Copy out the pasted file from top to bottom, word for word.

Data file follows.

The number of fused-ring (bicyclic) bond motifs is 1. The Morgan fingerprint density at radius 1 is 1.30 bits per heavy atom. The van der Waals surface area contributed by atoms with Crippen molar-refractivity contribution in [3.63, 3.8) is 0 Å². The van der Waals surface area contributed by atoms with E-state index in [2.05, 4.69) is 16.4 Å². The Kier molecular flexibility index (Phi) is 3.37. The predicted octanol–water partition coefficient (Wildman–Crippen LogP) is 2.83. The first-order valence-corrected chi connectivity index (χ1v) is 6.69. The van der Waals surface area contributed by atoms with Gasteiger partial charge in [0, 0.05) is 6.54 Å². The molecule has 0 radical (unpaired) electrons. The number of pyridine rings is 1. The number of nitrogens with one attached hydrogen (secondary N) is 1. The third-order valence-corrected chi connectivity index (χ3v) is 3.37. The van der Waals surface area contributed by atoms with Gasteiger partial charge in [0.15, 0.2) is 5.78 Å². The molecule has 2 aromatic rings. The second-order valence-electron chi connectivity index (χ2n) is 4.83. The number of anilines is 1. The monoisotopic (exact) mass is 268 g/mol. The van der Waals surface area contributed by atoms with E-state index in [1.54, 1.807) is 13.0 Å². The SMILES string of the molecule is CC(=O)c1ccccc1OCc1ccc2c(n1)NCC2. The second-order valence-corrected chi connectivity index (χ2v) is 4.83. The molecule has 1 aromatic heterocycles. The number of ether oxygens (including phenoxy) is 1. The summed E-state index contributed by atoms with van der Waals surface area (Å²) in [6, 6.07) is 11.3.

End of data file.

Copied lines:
The number of fused-ring (bicyclic) bond motifs is 1. The Morgan fingerprint density at radius 1 is 1.30 bits per heavy atom. The van der Waals surface area contributed by atoms with Crippen molar-refractivity contribution in [3.63, 3.8) is 0 Å². The van der Waals surface area contributed by atoms with E-state index in [2.05, 4.69) is 16.4 Å². The Kier molecular flexibility index (Phi) is 3.37. The predicted octanol–water partition coefficient (Wildman–Crippen LogP) is 2.83. The first-order valence-corrected chi connectivity index (χ1v) is 6.69. The van der Waals surface area contributed by atoms with Gasteiger partial charge in [0, 0.05) is 6.54 Å². The molecule has 0 radical (unpaired) electrons. The number of pyridine rings is 1. The number of nitrogens with one attached hydrogen (secondary N) is 1. The third-order valence-corrected chi connectivity index (χ3v) is 3.37. The van der Waals surface area contributed by atoms with Gasteiger partial charge in [0.15, 0.2) is 5.78 Å². The molecule has 2 aromatic rings. The second-order valence-electron chi connectivity index (χ2n) is 4.83. The number of anilines is 1. The monoisotopic (exact) mass is 268 g/mol. The van der Waals surface area contributed by atoms with E-state index in [1.54, 1.807) is 13.0 Å². The SMILES string of the molecule is CC(=O)c1ccccc1OCc1ccc2c(n1)NCC2. The second-order valence-corrected chi connectivity index (χ2v) is 4.83. The molecule has 1 aromatic heterocycles. The number of ether oxygens (including phenoxy) is 1. The summed E-state index contributed by atoms with van der Waals surface area (Å²) in [6, 6.07) is 11.3.